“Bill Adam’s influence on the trumpet world, in particular on music education, cannot be overstated,” Sievers says. “Our festival keeps his memory alive and is a chance for trumpet players and students to gather and share their passion. By offering the free concerts, we also are able to share that passion and love of this instrument with the larger public.”
Sievers grew up in Louisville, Ky. While they weren’t musicians, his parents nevertheless loved music and took Sievers, his brother and sister to a steady stream of local concerts. Many of them were put on by local military bands, and Sievers was immediately drawn to the trumpet. He began lessons at age 9, and as a high-schooler was taught by professional performers Delbert Hoon and Leon Rapier of the Louisville Symphony Orchestra.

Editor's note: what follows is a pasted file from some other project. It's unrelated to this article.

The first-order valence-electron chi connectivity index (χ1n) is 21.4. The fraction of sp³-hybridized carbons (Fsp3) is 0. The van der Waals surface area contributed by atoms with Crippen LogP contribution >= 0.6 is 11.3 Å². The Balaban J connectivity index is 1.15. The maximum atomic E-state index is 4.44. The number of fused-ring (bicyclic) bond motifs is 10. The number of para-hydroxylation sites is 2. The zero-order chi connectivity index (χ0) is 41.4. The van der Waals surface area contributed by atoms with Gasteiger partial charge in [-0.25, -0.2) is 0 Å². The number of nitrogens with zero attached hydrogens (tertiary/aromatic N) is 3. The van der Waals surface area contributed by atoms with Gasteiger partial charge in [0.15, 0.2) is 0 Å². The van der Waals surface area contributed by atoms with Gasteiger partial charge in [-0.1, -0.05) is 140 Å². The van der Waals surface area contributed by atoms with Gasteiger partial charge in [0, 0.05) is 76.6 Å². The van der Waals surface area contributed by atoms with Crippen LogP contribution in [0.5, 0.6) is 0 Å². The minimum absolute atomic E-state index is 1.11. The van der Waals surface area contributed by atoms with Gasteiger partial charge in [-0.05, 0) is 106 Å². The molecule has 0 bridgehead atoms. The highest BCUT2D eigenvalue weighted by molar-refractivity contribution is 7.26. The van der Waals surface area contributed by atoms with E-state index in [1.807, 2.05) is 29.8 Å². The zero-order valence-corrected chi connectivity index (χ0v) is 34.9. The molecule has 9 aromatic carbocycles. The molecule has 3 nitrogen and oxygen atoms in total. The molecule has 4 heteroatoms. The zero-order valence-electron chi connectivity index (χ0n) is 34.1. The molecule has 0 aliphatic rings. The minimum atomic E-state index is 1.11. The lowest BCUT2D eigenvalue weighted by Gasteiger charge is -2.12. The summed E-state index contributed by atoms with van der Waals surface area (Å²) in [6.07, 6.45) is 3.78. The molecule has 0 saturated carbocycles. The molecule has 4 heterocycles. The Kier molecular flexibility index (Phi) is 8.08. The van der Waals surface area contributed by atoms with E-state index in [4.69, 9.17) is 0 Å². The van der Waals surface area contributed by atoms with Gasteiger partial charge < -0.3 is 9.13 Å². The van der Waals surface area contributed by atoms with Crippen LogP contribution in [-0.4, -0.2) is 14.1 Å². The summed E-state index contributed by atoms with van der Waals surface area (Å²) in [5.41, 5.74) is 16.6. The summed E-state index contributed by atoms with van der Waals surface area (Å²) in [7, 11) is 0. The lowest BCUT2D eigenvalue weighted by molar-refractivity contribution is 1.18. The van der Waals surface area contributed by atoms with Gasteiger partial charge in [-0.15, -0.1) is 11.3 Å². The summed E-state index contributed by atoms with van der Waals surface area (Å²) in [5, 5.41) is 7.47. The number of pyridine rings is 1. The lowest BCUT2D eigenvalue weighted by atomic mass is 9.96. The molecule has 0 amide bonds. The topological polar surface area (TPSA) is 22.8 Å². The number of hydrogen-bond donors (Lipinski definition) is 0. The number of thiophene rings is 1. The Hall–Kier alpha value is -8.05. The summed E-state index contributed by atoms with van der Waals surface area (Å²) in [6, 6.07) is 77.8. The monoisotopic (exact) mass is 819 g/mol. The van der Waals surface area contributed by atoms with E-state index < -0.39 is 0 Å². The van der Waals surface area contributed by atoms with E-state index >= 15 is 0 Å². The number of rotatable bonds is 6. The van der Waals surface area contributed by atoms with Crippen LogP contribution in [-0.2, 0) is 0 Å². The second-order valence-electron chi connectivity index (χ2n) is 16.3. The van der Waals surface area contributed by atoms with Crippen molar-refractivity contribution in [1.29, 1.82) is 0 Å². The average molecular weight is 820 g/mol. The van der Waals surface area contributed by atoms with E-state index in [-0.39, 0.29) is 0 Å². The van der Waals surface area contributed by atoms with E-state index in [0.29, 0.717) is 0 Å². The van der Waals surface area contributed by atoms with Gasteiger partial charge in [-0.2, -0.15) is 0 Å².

“I remember as a little kid being absolutely dazzled by the brass instruments, even before elementary school,” he says. “I guess from a kid’s view it had the lead, so it was the most important. Plus, I simply like the way it feels in my hand and the way it sounds. If that creativity’s in you, it’s gonna explode.”
At age 14, Sievers won an international North American competition, earning a spot as first trumpet in a student group called “American Youth Performs.” Only four students were selected, with the others hailing from Canada, Mexico and the U.S. One of their performances was at the famed Carnegie Hall, allowing Sievers to achieve a major life goal at a very early age.
“Having this experience meant that by the time I got to college, I knew what I was doing,” he says. “Plus I had great teachers all the way through, and a lot of music students don’t get that.”